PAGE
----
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China is attempting to recover the first-ever soil and rock samples from the lunar far side. The surface mission, Chang’e 6, named after the Chinese Moon goddess Chang’e, is a predecessor to the successful sample return mission, Chang’e 5, and a part of the Chinese lunar exploration program.

The mission is set for launch using a long March 5 rocket at the Wenchang satellite launch center in Hainan province on May 3. The spacecraft due to land on the Moon is projected to weigh 7055 lbs. carrying scientific equipment from France, Italy, and the European Space Agency.

Chang’e 5 was the first lunar sample-return mission since the Soviet Union’s Luna 24 in 1976. Chang’e 5 was hugely successful, returning 4.4 lbs. of material from the near side. This material led to important scientific discoveries, such as the youngest lunar material ever discovered. Previously we only had much older samples returned from the Apollo missions and sampled meteorites. The younger material retrieved by Chang’e 5 helped scientists confirm the predicted ages of impact craters on the Moon.

The spacecraft will reach the Moon in approximately 53 days and aims to collect around 4.4 lbs. of material from 6.6 feet below the surface. Chang’e 6 will attempt to land in the southern hemisphere, specifically, the southern portion of the Apollo crater, which resides within the South Pole-Aikin impact basin.

This impact basin, created by a large meteorite crashing into the Moon, is thought to be the largest (1,491 miles), deepest (3.9-5.1 miles), and oldest (4.3 billion years old) on the Moon.

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Large meteorite collisions with the surface of the Moon can potentially strip away the crust — the outermost layer of the surface — and eject fragments of deeper-forming materials. This means that studying the basin could help us learn more about what resides in the depths of the Moon.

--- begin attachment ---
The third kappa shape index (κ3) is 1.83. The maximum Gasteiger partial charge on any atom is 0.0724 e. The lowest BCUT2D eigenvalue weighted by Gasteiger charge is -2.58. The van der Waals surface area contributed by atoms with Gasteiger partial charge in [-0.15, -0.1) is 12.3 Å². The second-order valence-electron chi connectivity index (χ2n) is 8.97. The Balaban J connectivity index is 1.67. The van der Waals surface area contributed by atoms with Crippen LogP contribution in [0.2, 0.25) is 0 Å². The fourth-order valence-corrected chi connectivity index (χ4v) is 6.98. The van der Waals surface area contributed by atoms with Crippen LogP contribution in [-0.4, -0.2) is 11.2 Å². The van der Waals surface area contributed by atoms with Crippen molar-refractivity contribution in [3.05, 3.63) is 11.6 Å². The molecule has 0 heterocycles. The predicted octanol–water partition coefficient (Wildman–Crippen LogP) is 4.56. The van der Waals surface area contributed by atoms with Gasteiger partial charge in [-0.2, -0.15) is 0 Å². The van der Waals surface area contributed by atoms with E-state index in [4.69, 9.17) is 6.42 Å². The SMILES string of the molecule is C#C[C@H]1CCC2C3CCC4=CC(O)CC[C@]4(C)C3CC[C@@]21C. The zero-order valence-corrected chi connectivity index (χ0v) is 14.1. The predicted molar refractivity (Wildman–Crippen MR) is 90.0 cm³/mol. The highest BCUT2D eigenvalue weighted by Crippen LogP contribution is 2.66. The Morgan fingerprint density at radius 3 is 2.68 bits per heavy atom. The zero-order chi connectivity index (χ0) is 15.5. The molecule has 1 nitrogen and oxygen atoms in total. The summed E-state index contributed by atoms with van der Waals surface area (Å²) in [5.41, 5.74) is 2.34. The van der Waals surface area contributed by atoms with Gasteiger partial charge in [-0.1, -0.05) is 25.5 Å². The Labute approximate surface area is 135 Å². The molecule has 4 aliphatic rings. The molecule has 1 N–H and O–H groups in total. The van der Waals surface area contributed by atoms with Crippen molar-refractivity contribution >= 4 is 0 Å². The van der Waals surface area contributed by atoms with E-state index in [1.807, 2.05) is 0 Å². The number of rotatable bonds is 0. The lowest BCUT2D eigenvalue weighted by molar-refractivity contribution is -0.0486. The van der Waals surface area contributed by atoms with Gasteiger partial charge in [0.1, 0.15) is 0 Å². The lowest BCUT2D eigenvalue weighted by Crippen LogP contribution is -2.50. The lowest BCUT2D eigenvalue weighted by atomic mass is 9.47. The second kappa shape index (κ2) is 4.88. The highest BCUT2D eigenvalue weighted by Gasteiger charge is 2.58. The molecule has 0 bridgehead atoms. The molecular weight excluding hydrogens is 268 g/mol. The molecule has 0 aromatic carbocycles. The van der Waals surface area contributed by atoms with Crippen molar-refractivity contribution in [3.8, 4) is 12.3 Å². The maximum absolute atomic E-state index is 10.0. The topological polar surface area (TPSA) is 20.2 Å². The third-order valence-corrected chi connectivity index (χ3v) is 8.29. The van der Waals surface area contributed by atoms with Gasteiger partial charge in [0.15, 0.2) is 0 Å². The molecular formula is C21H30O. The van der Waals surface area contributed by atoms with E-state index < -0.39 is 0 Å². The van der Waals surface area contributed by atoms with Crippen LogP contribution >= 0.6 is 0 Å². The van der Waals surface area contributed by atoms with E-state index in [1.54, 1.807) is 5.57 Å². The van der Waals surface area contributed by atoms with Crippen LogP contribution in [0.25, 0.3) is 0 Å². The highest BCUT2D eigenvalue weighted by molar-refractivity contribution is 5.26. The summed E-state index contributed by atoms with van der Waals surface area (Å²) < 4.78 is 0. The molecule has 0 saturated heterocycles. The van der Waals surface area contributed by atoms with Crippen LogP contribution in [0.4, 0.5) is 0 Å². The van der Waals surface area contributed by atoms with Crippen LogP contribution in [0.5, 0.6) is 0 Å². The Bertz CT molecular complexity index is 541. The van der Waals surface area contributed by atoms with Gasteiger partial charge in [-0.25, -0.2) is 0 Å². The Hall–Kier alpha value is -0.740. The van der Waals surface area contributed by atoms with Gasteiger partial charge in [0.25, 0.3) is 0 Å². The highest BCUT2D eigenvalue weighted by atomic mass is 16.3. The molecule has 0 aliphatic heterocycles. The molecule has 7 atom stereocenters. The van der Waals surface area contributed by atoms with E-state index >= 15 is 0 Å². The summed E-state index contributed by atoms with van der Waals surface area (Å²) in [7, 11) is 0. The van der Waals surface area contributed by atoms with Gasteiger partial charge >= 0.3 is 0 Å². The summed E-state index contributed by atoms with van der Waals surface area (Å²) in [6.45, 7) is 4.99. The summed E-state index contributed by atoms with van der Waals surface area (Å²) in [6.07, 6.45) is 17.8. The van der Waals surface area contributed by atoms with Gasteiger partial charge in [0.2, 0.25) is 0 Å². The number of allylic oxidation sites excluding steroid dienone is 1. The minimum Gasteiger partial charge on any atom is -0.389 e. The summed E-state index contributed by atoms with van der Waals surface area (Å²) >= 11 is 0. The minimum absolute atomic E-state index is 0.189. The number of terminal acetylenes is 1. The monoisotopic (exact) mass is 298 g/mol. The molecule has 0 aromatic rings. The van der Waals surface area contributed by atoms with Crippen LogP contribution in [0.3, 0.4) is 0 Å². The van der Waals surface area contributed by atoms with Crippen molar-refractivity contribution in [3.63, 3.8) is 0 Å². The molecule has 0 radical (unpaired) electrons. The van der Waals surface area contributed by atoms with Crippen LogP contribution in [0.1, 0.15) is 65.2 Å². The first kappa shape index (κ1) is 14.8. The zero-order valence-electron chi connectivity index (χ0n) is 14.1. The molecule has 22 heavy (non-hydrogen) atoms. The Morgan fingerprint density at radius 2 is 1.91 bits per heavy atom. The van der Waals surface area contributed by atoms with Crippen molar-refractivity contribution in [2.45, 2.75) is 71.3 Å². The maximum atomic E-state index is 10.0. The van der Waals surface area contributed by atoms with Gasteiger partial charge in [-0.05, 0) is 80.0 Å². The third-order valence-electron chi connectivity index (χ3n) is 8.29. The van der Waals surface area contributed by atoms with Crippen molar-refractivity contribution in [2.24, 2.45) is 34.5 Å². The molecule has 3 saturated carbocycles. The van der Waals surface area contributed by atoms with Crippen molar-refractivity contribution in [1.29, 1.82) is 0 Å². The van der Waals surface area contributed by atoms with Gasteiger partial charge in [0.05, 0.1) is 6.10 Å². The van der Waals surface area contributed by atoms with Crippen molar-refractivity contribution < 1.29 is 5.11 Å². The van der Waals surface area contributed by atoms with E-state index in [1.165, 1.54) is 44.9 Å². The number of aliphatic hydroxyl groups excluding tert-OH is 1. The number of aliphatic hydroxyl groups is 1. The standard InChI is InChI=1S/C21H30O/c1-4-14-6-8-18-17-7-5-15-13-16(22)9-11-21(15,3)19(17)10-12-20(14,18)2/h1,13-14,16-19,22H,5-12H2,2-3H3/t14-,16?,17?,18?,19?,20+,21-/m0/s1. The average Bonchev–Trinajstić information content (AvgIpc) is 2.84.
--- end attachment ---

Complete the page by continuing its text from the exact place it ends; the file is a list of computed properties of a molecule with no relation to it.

These deeper-forming materials, known as mantle-like material or dunite, are dominated by a mineral called olivine. Mantle-like materials in the Solar System, let alone the lunar meteorite record or returned samples, are extremely rare.

Potential Discoveries

One of the first mantle fragments of the Moon has been recently discovered in a meteorite, named Northwest Africa 11421. This small fragment (0.28 inches in length) is thought to have formed at a depth of roughly 55 miles below the surface of the Moon (give or take 14 miles).

However, contamination of meteorites from Earth’s atmosphere can result in anomalous results, especially in the hydrogen contents of the sample.

While Apollo 17 also brought back an olivine-rich sample, it is not yet clear whether or not this material is derived from the mantle. In any case, these samples may be similar to those brought back from the Chang’e 6 mission.

Scientists haven’t been able to determine the mineral abundances and chemistry of the Moon’s mantle. Lunar mantle material will provide a window into fundamental planetary processes such as unraveling the timing and mechanisms of the Moon’s geological evolution.

Artist’s impression of the lander. Wikipedia, CC BY-SA

Chang’e 6 is one of the most exciting missions of 2024, and scientists dearly hope for a successful launch this week. Many of us, including myself, are extremely excited to see the preliminary results.

And the journey for Chinese lunar exploration doesn’t end there. In 2026, Chang’e 7 is similarly heading to the south polar region of the Moon. However, Chang’e 7 will carry 21 scientific payloads, including a relay satellite, an orbiter, a lander, a rover, and a small flying probe, with the aim of landing the first lunar rover.

This mission will also carry “mini-hopping probes” to investigate the permanently shadowed regions of the Moon where ice made of water may reside — a potentially crucial resource for future crewed missions to the Moon.

These missions solidify China’s hopes of sending humans back to the Moon by 2030. It is a truly fascinating time in planetary science and exploration.

This article is republished from The Conversation under a Creative Commons license. Read the original article.

Ben Rider-Stokes is a post-doctoral researcher in achondrite meteorites at The Open University.

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